Backpack the Grand Canyon in Winter

Dec 2018

Ask any outdoor enthusiast for their hiking trail bucket list, the odds are good that backpacking the Grand Canyon is on it. What better way to see one of the world’s natural wonders than to plan the ultimate backpacking trip? Five million people visit the Grand Canyon each year; only 10% of that 5 million sees the beauty that lies below the rim. Trails are busiest in the spring, summertime and early fall. Why not tackle some of the world’s most renowned trails in the backcountry of Grand Canyon when you’re able to enjoy that solitude most backpackers are always in search of? Read on for tips on planning your own winter backpacking trip in Grand Canyon, or if you’d rather not do the planning yourself just give us a call to join REI’s professional guides on a guided backpacking trip this winter!

Winter backpacking in the Grand Canyon sounds a little daunting, if you are unprepared, you’re right to be intimidated but if you’ve done your homework then it can be one of the most gratifying experiences of your life. The Grand Canyon is stunning year-round but to see it covered in a dusting of snow is…well the only word for it is, Magical!

Choose the best trail for your winter backpacking trip

One of the most important things to know is which Grand Canyon trails are best for hiking in winter. The North Rim access roads are closed during the winter so you’ll want to look into trails that start at the South Rim. Hiking one of the Corridor trails is safest; these trails are constantly maintained in order to keep them functional. That narrows it down to a short list to start from – South Kaibab and/or Bright Angel trails.

South Rim Corridor Trails

Look at the pros and cons of each trail to decide which of the corridor trails is better during the winter. South Kaibab is steeper but gets more sun exposure than Bright Angel making the trail comparatively ice and snow free.  When hiking the Bright Angel trail there is a campground (Indian Gardens) 4.8 miles from the rim, whereas you won’t reach a campground on South Kaibab until mile 7 (Bright Angel Campgrounds). Both trails come with pros and cons, in the end it comes down to a matter of preference since both are well-maintained.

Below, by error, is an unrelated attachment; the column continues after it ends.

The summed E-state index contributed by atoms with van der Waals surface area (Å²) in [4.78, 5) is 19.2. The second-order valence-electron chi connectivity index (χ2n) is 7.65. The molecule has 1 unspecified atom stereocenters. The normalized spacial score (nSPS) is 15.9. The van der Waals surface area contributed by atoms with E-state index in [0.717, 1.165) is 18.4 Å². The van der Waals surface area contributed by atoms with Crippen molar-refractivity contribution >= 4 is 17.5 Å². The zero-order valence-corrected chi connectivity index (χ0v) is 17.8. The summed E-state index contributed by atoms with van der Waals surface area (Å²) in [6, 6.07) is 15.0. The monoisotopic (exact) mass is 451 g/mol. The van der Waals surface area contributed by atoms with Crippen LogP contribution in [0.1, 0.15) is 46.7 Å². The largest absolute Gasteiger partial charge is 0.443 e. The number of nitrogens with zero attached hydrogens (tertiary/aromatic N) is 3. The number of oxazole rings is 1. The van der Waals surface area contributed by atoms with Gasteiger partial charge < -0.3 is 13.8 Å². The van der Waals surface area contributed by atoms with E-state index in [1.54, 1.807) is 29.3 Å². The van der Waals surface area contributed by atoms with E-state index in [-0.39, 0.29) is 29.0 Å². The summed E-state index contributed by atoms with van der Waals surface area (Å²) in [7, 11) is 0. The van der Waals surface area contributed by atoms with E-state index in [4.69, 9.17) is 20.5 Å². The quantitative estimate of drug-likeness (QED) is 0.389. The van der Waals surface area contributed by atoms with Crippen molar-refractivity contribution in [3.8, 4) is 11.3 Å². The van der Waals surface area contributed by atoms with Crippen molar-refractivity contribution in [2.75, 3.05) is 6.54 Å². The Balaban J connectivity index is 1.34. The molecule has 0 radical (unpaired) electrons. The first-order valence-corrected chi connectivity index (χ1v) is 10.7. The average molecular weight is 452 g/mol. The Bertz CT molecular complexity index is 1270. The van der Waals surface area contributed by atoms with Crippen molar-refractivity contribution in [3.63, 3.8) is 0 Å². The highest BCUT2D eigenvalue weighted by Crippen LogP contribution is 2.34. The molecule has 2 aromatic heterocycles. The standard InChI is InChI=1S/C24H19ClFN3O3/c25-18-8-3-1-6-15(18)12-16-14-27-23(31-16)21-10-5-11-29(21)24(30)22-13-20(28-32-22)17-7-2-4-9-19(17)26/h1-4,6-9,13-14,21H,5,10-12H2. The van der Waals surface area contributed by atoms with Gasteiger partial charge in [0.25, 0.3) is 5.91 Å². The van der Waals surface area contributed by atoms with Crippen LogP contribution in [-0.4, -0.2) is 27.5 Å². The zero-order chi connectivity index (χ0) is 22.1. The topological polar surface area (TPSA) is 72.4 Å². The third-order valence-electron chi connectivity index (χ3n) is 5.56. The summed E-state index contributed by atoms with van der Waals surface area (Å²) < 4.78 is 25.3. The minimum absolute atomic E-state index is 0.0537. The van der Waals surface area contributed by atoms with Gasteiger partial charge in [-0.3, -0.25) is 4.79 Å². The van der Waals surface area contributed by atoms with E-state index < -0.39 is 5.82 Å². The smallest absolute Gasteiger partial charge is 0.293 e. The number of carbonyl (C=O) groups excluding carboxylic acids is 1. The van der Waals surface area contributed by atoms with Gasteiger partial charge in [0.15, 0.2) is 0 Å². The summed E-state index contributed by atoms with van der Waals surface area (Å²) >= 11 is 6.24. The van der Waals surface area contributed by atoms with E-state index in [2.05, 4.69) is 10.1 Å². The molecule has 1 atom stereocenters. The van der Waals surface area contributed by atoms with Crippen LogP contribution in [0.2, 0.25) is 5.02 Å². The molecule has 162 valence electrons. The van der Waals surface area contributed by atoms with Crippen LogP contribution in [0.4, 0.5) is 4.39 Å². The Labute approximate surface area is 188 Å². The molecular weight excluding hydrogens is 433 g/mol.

If you are a seasoned Grand Canyon or rugged backcountry hiker, you may consider looking into Grand Canyon’s other trails starting from the South Rim, these are unmaintained and difficult for winter hiking. In any case, looking at the stats and conditions of each trail will help you decide which is best for you.

Factors to consider when choosing your trail:

  • Sun Exposure – avoided during the summer months, this will be your best friend while winter camping in Grand Canyon.
  • Distance – in cold temperatures or wet conditions, a distance that may normally be easy for you can become much more of a challenge. How far do you want to hike to your campground?
  • Elevation change – Important for many reasons, elevation change cannot be ignored at Grand Canyon at any time of year, but particularly in the winter. The further you drop into the canyon the warmer the temperatures get but the less direct sun you will have as the walls of the canyon stretch high above and create shade.
  • Park Closures – Make sure to do your research before you start planning specifics and apply for your permit. Backcountry trails may be unexpectedly closed at any time of year, but particularly in the winter.